Chandrayaan 3: Even though Chandrayaan-3 is still perpetually sleeping on the Moon, people are still in awe of the spacecraft every day as new scientific discoveries are made possible by it. The most recent information is that Chandrayaan-3’s nuclear technology was sent to the Moon.
The Nuclear Heart of Chandrayaan-3
The Times of India reported that nuclear technology powers the Propulsion Module of Chandrayaan-3, which launched the Vikram lander and Pragyan rover to the Moon. The module is presently in lunar orbit and has two radioisotope heating units (RHU) on board that have a power output of one watt. Future nuclear-powered missions with longer lunar stays are made possible by this heating unit’s operation. However, what exactly is a radioisotope heating unit and what is the purpose of one?
Radioisotope Heating Unit (RHU) Fundamentals
An apparatus known as a Radioisotope Heating Unit (RHU) uses the energy released during the radioactive decay of a particular isotope to produce heat. Installed on a spaceship, a RHU’s main purpose is to give various parts and equipment on board a dependable, long-lasting supply of heat so they can stay warm in the frigid space. It’s crucial for missions operating in frigid climates, like space or other celestial bodies, where conventional heating techniques like electrical heaters could not last. Two of these units were installed in the Propulsion Module orbiting the Moon for demonstration and experimental purposes. Now, Isro wants to expand on its achievements.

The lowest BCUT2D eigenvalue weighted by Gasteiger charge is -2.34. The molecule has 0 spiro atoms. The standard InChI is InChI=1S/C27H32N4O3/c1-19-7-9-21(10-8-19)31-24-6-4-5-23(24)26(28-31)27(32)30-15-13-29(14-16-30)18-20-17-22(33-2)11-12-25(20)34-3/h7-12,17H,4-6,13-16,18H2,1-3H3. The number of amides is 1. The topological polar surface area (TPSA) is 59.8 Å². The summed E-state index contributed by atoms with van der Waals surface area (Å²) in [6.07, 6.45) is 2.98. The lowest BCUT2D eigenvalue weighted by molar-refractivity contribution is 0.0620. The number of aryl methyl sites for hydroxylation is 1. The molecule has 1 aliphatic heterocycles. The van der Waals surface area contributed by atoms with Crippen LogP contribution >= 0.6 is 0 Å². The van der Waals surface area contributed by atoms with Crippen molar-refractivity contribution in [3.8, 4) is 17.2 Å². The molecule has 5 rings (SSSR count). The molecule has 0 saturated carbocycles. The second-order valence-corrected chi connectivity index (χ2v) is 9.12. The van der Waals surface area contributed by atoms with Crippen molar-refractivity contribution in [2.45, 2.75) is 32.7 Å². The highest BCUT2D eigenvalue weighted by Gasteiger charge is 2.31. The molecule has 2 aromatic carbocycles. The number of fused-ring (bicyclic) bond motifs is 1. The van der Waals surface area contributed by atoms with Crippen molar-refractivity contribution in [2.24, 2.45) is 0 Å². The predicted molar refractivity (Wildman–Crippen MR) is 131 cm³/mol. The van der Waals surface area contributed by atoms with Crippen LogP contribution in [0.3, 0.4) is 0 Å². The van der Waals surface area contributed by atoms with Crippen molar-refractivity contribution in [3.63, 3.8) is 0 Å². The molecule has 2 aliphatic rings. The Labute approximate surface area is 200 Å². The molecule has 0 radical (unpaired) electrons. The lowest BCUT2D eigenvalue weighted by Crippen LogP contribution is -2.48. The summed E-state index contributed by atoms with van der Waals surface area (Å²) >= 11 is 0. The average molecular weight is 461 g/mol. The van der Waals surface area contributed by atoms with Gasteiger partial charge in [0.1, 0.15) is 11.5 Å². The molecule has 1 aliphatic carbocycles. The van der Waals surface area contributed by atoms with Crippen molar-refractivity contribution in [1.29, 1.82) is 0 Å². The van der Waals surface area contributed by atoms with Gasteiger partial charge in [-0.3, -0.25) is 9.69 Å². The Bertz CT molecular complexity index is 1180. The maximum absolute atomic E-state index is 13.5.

The Role of Radioactive Isotopes in RHUs
A radioactive isotope, usually plutonium-238 (Pu-238) in the form of plutonium dioxide (PuO2), is present in the RHU. With time, this isotope decays. Because the decay process is exothermic, a known amount of heat energy is released during the decay process. This heat is captured and used to keep the spaceship or certain parts, like fuel tanks, crucial electronics, or scientific instruments, at a consistent temperature.
Prolonging Space Missions with Radioisotope Heating Units
Using a Radioisotope Heating Unit extends the mission’s life, which is a major benefit. For instance, Plutonium-238, which has a half-life of approximately 87.7 years, can serve as a reliable source of heat for many years. Thus, Radioisotope Heating Unit is a smart choice when sending a mission that might take several decades to complete. RHUs also have the benefit of being extremely dependable due to their lack of reliance on external power supplies or moving parts. They are therefore perfect for unmanned missions requiring extended exposure to hostile environments.